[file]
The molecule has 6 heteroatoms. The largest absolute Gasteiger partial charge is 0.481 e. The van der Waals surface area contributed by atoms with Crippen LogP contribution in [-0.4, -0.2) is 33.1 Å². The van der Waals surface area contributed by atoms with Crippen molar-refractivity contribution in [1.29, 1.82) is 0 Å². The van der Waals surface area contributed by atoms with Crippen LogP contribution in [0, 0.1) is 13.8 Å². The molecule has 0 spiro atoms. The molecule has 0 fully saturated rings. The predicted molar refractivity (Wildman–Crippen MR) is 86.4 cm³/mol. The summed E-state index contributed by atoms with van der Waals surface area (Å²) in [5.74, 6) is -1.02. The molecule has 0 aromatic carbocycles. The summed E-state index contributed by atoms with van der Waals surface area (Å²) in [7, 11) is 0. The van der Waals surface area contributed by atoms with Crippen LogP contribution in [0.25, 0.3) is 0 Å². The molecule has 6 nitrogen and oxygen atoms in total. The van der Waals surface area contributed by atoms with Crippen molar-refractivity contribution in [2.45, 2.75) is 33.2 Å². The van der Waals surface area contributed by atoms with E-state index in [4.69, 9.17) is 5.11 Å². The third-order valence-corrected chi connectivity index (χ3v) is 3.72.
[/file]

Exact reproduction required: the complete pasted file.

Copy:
The molecule has 6 heteroatoms. The largest absolute Gasteiger partial charge is 0.481 e. The van der Waals surface area contributed by atoms with Crippen LogP contribution in [-0.4, -0.2) is 33.1 Å². The van der Waals surface area contributed by atoms with Crippen molar-refractivity contribution in [1.29, 1.82) is 0 Å². The van der Waals surface area contributed by atoms with Crippen LogP contribution in [0, 0.1) is 13.8 Å². The molecule has 0 spiro atoms. The molecule has 0 fully saturated rings. The predicted molar refractivity (Wildman–Crippen MR) is 86.4 cm³/mol. The summed E-state index contributed by atoms with van der Waals surface area (Å²) in [5.74, 6) is -1.02. The molecule has 0 aromatic carbocycles. The summed E-state index contributed by atoms with van der Waals surface area (Å²) in [7, 11) is 0. The van der Waals surface area contributed by atoms with Crippen LogP contribution in [0.25, 0.3) is 0 Å². The molecule has 6 nitrogen and oxygen atoms in total. The van der Waals surface area contributed by atoms with Crippen molar-refractivity contribution in [2.45, 2.75) is 33.2 Å². The van der Waals surface area contributed by atoms with E-state index in [4.69, 9.17) is 5.11 Å². The third-order valence-corrected chi connectivity index (χ3v) is 3.72.